The Progressive War Party, of Sorts
Our American system of government, by design, has a lot of healthy churn. So far this century we’ve seen a Democrat Clinton hand power to a Republican Bush who handed power to a Democrat Obama who handed power to a Republican Trump who handed power to a Democrat Biden. There is enough churn to make hyper-partisans of all types frustrated, but for the mass in the middle and everyone else, really, this is a good thing.
Like a body of water, national politics needs vigorous competition and change. It keeps things healthy. For those in the national security arena, domestic politics can be a distraction. Programs, requirements, and threats do not work in election cycles.
For those in uniform, domestic partisan politics is something to be avoided in the open. This is a feature, not a bug. However, national defense is, to a nation, a different policy area than others.
Any student of history will tell you that the most serious of all areas of government is national defense. If you get it wrong, you put your nation and your people at existential crisis and risk of poverty, servitude, and in extreme cases, elimination wholesale. Even for those sad souls who don’t know their history, they can just look to the latest news out of Ukraine for the latest example of a pattern as old as our species.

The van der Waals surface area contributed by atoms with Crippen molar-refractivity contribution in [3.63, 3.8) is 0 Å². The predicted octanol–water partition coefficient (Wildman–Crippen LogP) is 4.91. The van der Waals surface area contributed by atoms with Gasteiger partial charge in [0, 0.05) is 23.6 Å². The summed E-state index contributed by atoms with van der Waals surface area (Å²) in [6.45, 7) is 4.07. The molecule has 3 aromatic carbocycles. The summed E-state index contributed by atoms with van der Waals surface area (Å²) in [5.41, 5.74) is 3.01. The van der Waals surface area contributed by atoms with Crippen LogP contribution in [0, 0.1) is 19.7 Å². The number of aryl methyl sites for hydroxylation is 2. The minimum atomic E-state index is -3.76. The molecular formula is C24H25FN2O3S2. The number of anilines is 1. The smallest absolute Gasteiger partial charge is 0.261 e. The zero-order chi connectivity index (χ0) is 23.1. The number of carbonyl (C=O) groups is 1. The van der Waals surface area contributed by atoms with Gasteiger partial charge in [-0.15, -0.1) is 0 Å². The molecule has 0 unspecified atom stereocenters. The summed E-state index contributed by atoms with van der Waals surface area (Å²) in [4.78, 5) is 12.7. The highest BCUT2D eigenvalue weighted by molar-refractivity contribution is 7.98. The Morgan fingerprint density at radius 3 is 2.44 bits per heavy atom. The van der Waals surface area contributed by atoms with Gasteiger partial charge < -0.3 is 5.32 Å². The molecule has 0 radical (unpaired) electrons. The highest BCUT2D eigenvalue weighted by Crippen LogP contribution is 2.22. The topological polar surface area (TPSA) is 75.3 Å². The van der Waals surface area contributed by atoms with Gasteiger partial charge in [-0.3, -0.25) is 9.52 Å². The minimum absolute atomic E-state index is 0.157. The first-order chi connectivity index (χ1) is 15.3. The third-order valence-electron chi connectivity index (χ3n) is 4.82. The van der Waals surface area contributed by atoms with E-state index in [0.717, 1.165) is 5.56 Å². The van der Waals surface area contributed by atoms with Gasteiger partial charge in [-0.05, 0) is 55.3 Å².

For the USA, with our pleasantly healthy churn between the two parties, the nation needs serious natsec people in both parties. On occasion you will hear people reminiscence about the “bi-partisan consensus” (BPC) on defense that existed at some point in the past … if you ask them they will vaguely wave at the 1980s or perhaps 1950s, but really – no. It never existed. Trust me about the 1980s, I was there. Conflicting views, concepts, and priorities were there, and rather heated. I will give the BPC false memory this, the real national security professionals on Team Donkey and Team Elephant were closer together then than they seem now.
As we now are in an age where the center is thinning and in domestic politics as the center-mass of each party seems to be running to the fringes, many serious people are wondering how this separation will manifest itself in the natsec arena.
Apart from your friendly local liberal of old, today’s “progressive” is of a different stripe. More leftist than liberal, and all that comes with it. It is fair for those on the right to wonder, as the progressive wing grows stronger in (D) circles, are they still within arm’s reach of their counterparts on the most critical issues?
In case you didn’t know, friend of the blog and occasional guest poster here Bryan McGrath has his own substack (which you need to subscribe to), and on this topic I’d like to point you to his latest post, “Can Progressives Run the Pentagon?”
You need to read the whole thing, but let me grab a few pull quotes for your consideration. He starts with a point that needs to be in your mind in everything you see coming out of the present DOD;
… progressives in positions of authority in the Department of Defense must wrestle with ideological dilemmas that do not occur to conservatives, and that to the extent their ideological priors influence policy, those influences are unlikely to be additive.